• Time - Do you want it immediately? Can you wait? Can you pay back quickly?
  • Legal Identity - Are you a PLC or a Sole Trader?
  • Size of firm - Do you have a lot of fixed assets? Will the bank give you a large loan?
  • Current state of finances - What are your profit margins? Will investors be attracted? Will banks be keen to loan to you?
  • Existing profits - Do you make enough money not to have to rely on others?

Ultimately companies must choose the option that suits their business best.

Cash Flow

Cash flow is the amount of money entering and leaving a firm in a given time frame. Cash flow forecasts predict how much money will be coming in and going out. Firms need cash to purchase materials in order to create products... which generates cash, as illustrated .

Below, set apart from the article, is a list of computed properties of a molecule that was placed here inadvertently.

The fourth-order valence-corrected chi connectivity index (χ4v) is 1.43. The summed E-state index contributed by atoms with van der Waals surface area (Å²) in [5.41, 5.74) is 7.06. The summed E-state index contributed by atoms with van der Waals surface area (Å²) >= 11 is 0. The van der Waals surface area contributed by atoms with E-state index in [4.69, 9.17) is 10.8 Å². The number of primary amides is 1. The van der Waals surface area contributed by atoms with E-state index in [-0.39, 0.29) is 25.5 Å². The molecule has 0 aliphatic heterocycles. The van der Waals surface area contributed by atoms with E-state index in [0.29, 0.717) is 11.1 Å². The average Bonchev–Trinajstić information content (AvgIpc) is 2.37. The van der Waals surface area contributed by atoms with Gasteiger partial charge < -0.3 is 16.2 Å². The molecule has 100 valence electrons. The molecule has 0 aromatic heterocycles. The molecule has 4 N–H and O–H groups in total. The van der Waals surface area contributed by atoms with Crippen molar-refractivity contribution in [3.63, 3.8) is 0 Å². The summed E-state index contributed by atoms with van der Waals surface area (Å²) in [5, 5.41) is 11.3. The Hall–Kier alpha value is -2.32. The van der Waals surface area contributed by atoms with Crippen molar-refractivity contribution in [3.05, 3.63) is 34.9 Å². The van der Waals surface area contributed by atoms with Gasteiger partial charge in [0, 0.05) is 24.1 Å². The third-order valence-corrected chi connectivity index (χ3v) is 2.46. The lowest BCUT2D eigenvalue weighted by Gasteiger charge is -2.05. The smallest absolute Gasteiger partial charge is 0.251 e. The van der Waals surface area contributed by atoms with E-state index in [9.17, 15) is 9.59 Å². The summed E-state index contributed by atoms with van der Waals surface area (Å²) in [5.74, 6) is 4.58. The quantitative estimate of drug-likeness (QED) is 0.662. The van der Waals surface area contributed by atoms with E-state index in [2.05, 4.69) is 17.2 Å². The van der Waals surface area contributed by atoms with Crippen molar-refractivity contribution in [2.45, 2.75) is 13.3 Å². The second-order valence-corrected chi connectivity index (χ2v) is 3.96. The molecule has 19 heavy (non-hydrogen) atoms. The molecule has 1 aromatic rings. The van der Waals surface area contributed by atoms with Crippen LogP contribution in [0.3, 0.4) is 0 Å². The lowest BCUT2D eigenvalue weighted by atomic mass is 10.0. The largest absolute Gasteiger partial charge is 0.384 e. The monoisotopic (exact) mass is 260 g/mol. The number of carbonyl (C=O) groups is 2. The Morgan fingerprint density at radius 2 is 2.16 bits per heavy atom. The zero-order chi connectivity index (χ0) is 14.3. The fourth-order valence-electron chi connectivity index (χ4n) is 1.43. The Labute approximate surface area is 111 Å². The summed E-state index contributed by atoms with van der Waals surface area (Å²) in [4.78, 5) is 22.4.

IGCSE Business Studies Cash Flow
Figure 2.1 - How Cash Flow Works

Cash Flow Forecasts

Cash Flow Statements are financial documents that show where the cash in a firm is going in and coming out. They can be made over any period of time, and even projected into the future. The table above shows the different features of a cash flow statement. You may be asked to fill one in, so be sure to look at Figure 2.2 to work out exactly where things go.

Cash Flow Problems

Cash flow problems occur when cash inflows are smaller than cash outflows

Read the following article:

  1. Why was the company facing cash flow problems?
  2. Can you think of other reasons why a firm may have cash flow problems?
  3. What do you think the consequences of cash flow problems are?

Remember, for additional notes on this topic, see our revision guide in the store.